Published in June 2018.
This module is a resource for lecturers
A brief history of terrorism
In terms of targeting, many of the tactical means and methods of modern terrorism have, until relatively recently, followed those utilized between States in their armed conflicts inter se. It has been argued specifically that, a century ago, terrorist codes on targeting victims closely resembled professional military codes, in that they respected the distinction between soldiers and officials on the one hand, and innocent civilians on the other (e.g., the targeted assassination of Archduke Franz Ferdinand of Austria on 28 June 1914) (Walzer, 1977, pp. 197-234). This was the case from approximately the mid-nineteenth century onwards, when increasingly industrialized weaponry facilitated a lack of targeting, in the sense that killing the enemy became more indiscriminate and deadly. The industrialized and indiscriminate means and methods of warfare utilized during the two "total wars" of the twentieth century (e.g., in widespread disregard of the principle of distinction) effectively taught those who would become post-war revolutionary terrorists, and who also would adopt more irregular weapons and forms of fighting, such as urban guerrilla warfare. In the contemporary world, indiscriminate weaponry (e.g., high-level bombing capacities, weapons of mass destruction (WMDs), and so on) is a recurring feature.
In terms of terrorist strategy, a useful way to conceptualize the evolution of modern terrorism as a resort to revolutionary violence is provided by David Rapoport's influential concept of the "waves" of terrorism ( 'The Four Waves of Terrorism'). For example, one wave is the late nineteenth century/early twentieth century "anarchist wave". Another is the "anti-colonial wave" (starting with the post-World War I political principle of self-determination, e.g., the Aaland Islands arbitration in 1921, and its violent evolution into a legal right after World War II, examples being the Algerian Civil War and the Vietnam War).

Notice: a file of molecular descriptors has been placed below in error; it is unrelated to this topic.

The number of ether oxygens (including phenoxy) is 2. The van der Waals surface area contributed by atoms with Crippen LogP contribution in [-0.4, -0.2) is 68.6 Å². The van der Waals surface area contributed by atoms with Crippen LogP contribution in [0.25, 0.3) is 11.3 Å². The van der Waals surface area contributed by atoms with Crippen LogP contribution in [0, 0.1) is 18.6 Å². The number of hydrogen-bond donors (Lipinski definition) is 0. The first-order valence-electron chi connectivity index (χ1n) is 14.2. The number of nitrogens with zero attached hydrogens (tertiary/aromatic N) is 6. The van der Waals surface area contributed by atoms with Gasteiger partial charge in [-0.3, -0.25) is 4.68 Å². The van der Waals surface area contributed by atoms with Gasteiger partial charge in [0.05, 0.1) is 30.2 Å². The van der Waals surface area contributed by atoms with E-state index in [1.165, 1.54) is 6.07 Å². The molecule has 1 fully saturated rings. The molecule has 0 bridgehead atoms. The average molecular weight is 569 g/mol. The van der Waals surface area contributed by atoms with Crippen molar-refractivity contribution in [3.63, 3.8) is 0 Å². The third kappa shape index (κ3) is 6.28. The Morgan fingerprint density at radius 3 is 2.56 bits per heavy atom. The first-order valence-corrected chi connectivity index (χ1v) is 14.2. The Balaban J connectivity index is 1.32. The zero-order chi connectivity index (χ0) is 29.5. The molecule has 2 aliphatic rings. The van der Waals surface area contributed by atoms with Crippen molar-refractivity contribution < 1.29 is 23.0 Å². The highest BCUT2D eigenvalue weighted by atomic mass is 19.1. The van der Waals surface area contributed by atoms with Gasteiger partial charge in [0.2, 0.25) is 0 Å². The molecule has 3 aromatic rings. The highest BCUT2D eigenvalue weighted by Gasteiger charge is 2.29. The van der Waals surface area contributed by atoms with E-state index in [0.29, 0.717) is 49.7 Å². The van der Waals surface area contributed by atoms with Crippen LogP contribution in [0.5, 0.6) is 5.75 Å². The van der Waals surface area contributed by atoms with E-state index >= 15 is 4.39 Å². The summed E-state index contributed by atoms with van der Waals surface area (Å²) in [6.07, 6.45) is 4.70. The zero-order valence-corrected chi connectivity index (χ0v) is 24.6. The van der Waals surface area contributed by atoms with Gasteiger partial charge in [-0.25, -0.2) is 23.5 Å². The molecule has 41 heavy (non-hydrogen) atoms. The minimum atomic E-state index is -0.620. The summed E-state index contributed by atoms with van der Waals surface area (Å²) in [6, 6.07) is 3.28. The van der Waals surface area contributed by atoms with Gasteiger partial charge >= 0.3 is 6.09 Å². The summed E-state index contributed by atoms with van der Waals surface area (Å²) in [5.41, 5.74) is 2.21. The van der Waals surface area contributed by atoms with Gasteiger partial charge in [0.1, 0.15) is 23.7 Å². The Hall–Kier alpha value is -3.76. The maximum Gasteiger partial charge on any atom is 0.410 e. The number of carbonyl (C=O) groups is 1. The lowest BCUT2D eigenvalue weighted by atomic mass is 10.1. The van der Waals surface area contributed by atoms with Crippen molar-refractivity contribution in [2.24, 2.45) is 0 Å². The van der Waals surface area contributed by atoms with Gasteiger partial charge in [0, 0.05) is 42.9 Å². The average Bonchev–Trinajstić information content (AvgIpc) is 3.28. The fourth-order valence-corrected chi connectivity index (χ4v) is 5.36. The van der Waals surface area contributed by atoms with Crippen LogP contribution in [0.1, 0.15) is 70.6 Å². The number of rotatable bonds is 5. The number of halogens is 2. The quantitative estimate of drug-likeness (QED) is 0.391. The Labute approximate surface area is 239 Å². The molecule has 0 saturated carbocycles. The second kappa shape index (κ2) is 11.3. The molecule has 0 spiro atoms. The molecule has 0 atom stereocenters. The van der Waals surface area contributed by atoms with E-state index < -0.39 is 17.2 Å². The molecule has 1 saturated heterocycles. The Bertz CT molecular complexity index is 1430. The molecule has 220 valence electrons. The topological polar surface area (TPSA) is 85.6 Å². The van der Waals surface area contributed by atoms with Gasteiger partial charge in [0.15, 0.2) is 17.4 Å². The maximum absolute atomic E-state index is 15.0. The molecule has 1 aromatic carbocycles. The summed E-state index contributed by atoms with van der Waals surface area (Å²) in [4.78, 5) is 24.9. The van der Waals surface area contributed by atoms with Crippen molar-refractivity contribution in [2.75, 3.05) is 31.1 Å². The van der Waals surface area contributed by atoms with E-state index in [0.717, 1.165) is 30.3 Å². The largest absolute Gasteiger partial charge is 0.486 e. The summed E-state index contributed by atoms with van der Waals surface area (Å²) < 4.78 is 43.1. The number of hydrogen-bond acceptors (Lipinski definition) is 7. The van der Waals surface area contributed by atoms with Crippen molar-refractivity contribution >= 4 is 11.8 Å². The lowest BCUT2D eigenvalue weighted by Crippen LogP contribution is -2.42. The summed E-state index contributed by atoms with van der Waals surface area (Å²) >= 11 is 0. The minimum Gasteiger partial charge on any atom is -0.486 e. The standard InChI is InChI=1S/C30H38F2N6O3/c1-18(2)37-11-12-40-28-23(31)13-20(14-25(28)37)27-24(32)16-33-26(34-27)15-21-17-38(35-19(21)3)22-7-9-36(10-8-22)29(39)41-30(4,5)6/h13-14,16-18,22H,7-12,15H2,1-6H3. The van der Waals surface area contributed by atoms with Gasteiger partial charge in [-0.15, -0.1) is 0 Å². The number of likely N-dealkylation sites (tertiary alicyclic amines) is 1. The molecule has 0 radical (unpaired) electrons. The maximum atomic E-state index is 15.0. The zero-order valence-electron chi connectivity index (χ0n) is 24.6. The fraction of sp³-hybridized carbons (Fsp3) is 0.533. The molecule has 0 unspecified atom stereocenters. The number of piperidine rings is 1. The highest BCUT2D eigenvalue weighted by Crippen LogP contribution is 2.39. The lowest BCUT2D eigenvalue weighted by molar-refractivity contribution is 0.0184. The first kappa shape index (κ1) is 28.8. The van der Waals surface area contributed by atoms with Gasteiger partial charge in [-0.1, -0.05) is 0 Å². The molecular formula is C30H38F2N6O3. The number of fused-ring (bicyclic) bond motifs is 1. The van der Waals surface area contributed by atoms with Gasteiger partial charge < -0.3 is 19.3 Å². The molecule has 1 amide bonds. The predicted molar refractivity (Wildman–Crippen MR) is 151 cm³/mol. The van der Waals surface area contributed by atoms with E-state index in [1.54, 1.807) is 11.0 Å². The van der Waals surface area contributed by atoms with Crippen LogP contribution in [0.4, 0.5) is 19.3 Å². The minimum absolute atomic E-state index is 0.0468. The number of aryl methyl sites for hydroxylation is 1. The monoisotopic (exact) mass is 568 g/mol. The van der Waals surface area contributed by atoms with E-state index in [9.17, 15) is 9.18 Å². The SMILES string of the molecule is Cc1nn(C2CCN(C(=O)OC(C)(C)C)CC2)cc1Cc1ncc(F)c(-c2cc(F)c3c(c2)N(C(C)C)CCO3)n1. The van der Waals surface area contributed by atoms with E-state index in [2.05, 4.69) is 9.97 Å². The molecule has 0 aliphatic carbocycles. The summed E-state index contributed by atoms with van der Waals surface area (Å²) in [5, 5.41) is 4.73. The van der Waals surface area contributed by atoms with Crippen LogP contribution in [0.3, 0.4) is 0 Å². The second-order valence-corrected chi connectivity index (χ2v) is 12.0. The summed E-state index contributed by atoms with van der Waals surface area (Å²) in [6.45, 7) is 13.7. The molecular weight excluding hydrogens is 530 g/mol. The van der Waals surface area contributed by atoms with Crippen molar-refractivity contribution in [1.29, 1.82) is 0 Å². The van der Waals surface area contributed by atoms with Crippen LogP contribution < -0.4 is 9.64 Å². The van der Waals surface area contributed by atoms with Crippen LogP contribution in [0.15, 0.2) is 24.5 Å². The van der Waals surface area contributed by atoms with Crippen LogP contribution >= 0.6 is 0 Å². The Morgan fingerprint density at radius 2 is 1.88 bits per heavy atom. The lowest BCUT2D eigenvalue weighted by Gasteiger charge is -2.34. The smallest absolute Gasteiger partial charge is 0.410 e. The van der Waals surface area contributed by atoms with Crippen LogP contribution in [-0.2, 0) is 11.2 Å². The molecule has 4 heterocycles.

In turn, the tactics employed in each of these waves often mirrored those utilized between States during armed conflict, not least because demobilized soldiers throughout the ages have returned to their homes at the end of a war fully trained tactically to utilize force, while the name of each terrorist wave reflects its dominant strategic goals. The wave theory further reflects that terrorist groups rise and fall, that they can dissolve when no longer capable of inspiring others to continue with violent resistance to authority, to violently redress one or other grievance, or to protest violently against a lack of political concessions. This point also suggests that terrorism and its motivations are clearly impacted by the conditions of and changes in social and political cultures.
In contrast, Parker and Sitter (2016) posit that violent terrorist situations occur around the world not so much in waves, but because terrorist actors are motivated differentially through four goal-oriented strains: socialism, nationalism, religious extremism or exclusionism. These underlying motivators are not chronologically sequential, i.e., one strain dies and a new one arises. Instead, they can work in parallel, and can occasionally overlap, to motivate different terrorist movements according to their needs.
Such academic discourse offers a flavour of some of the discussions and debates that occur when seeking to better comprehend or categorize "terrorist" groups. This University Module Series, however, does not take a view regarding what the motivational factors of various non-State actors may or may not be. These are issues that those teaching this or any other parts of this University Module Series may wish to explore further within different contexts.